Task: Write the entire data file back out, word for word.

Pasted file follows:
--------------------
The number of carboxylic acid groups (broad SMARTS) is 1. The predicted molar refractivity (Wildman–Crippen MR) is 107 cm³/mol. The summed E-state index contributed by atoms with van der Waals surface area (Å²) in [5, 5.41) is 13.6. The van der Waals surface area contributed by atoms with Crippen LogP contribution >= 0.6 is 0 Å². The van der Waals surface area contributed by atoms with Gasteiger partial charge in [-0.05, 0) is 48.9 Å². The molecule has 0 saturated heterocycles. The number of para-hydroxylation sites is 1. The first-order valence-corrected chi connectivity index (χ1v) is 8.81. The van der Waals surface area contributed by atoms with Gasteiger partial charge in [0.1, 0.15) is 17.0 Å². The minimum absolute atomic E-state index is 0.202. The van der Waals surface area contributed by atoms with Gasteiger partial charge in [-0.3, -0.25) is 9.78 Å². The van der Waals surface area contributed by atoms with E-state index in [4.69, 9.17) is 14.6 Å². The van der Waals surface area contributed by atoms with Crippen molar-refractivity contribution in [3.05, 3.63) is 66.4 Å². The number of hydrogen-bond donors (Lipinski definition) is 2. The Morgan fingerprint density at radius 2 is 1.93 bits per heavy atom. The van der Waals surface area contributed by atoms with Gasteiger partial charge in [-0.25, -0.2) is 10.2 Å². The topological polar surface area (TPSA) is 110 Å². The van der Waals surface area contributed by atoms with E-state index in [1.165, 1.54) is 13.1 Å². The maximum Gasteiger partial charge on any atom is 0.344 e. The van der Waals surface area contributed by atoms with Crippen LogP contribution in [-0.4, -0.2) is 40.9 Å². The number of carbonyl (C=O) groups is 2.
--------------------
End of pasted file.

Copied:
The number of carboxylic acid groups (broad SMARTS) is 1. The predicted molar refractivity (Wildman–Crippen MR) is 107 cm³/mol. The summed E-state index contributed by atoms with van der Waals surface area (Å²) in [5, 5.41) is 13.6. The van der Waals surface area contributed by atoms with Crippen LogP contribution >= 0.6 is 0 Å². The van der Waals surface area contributed by atoms with Gasteiger partial charge in [-0.05, 0) is 48.9 Å². The molecule has 0 saturated heterocycles. The number of para-hydroxylation sites is 1. The first-order valence-corrected chi connectivity index (χ1v) is 8.81. The van der Waals surface area contributed by atoms with Gasteiger partial charge in [0.1, 0.15) is 17.0 Å². The minimum absolute atomic E-state index is 0.202. The van der Waals surface area contributed by atoms with Gasteiger partial charge in [-0.3, -0.25) is 9.78 Å². The van der Waals surface area contributed by atoms with E-state index in [4.69, 9.17) is 14.6 Å². The van der Waals surface area contributed by atoms with Crippen molar-refractivity contribution in [3.05, 3.63) is 66.4 Å². The number of hydrogen-bond donors (Lipinski definition) is 2. The Morgan fingerprint density at radius 2 is 1.93 bits per heavy atom. The van der Waals surface area contributed by atoms with Gasteiger partial charge in [-0.25, -0.2) is 10.2 Å². The topological polar surface area (TPSA) is 110 Å². The van der Waals surface area contributed by atoms with E-state index in [1.165, 1.54) is 13.1 Å². The maximum Gasteiger partial charge on any atom is 0.344 e. The van der Waals surface area contributed by atoms with Crippen LogP contribution in [-0.4, -0.2) is 40.9 Å². The number of carbonyl (C=O) groups is 2.